Closed-form of $\int_0^{\pi/2} \arctan(x)\cot(x)\,dx$

I’m looking for a closed-form of the following integral problem.

$$I = \int_0^{\pi/2} \arctan(x)\cot(x)\,dx.$$

The numerical approximation of $I$ is

$$I \approx 0.96644524676637380447182915131032699868606574138656587245691342\dots$$

I’ve found nothing with Maple or Mathematica.

Solutions Collecting From Web of "Closed-form of $\int_0^{\pi/2} \arctan(x)\cot(x)\,dx$"

This is not an answer. This is just something to offer some ideas. Actually, this more of a comment on steroids.
$$\int_{0}^{\pi/2} \arctan(x)\cot(x) \text{d}x=I$$

Now, what we do is rewrite the equation in terms of $i$. A nice way to do that is to do two things. We first substitute $x=ia$, then multiply and divide $-i$ to the argument of the integral. (And rewrite $\cot$ as $1/\tan$)

$$\int_{0}^{i\pi/2} \frac{-i\arctan ia}{-i\tan ia} \text{d}a=I$$

Recognizably, we note that we can transform the numerator and denominator to hyperbolic functions. We do so like the following:

$$\int_{0}^{i\pi/2} \frac{\text{artanh}\space a}{\tanh a} \text{d}a=I$$

Now, we use something known as the Gudermannian function. That allows us change between hyperbolic functions and real functions with only having to use the real plane. Assume $a=\text{gd}^{-1}\space b $

$$\int_0^{\log\tan(\frac{\pi}{4}(1+i))} \frac{\text{artanh artanh sin}\space b}{\sin b}\text{d}b=$$

Now substitute $b=\arcsin c$ to get a really disgusting result.

$$\int_0^{\arcsin\log\tan(\frac{\pi}{4}(1+i))} \frac{\text{artanh artanh c}}{c}\text{d}c=$$

You can continue for a few more steps due to the rules behind $\tan$ and some hyperbolic properties. (I’m sorry, I used W|A to check that step.)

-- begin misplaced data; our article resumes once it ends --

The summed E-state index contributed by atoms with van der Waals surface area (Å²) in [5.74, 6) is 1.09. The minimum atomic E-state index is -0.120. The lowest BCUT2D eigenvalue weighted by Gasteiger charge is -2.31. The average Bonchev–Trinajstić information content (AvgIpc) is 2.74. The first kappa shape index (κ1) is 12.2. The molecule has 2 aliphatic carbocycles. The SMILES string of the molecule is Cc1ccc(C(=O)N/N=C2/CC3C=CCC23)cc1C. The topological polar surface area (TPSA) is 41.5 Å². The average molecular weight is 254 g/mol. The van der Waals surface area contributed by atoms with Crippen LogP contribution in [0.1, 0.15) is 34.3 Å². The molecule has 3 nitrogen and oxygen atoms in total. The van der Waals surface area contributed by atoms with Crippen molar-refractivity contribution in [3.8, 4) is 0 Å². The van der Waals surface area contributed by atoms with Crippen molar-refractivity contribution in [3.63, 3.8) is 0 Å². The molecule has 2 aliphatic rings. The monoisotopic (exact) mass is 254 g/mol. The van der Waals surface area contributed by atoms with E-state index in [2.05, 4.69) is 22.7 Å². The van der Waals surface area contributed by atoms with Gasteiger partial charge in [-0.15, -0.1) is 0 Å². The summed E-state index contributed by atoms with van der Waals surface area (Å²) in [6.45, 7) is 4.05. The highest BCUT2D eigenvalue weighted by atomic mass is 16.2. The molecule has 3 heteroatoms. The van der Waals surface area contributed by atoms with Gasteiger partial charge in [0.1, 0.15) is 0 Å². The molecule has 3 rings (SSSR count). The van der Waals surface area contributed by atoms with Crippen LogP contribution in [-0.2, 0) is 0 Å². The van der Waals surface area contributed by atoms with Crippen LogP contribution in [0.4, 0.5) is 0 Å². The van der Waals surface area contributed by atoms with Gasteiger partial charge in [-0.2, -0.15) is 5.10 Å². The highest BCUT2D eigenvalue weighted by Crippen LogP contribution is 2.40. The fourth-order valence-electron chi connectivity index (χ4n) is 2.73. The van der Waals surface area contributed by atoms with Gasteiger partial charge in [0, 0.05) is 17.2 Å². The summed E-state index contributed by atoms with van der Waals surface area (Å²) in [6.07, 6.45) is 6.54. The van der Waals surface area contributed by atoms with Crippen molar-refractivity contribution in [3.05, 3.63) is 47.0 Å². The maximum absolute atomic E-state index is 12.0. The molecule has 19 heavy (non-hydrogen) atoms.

$$\int_0^{\arcsin\log(\text{sech}(\pi/2)+i\tanh(\pi/2))} \frac{\text{artanh artanh c}}{c}\text{d}c=$$

Something recognizable begins to occur. Remember, for now, we just want to take down the difficulty of the integral to something simpler. Substitute $c=2di$.
Hmmmm…

$$\int_0^{\arcsin\log(\text{sech}(i\pi)+i\tanh(i\pi))} \frac{\text{artanh artanh 2i}d}{2di}\text{d}d=$$

Simplify:

$$\frac{1}{2}\int_0^{\arcsin(i\pi)} \frac{\text{artanh artanh 2}d}{d}\text{d}d=$$

I want to reiterate a few major points here.

a) This not an answer. This is just a few ideas I had to create a solution all in one huge comment. Maybe some of the ideas will inspire you. I don’t know.

b) This answer is, like I said, not full or correct. If you found a solution by yourself using the above methods, that is fantastic. This is an inspirational answer.

c) I probably messed up somewhere.

d) A few sources

-1. https://en.wikipedia.org/wiki/Gudermannian_function

-2. http://mathworld.wolfram.com/InverseHyperbolicTangent.html

-3. http://www.wolframalpha.com/input/?i=gd%5E%28-1%29%28ipi%2F2%29

-4. http://www.wolframalpha.com/input/?i=tan%28pi%2F4+%281%2Bi%29%29

e) Happy Thanksgiving!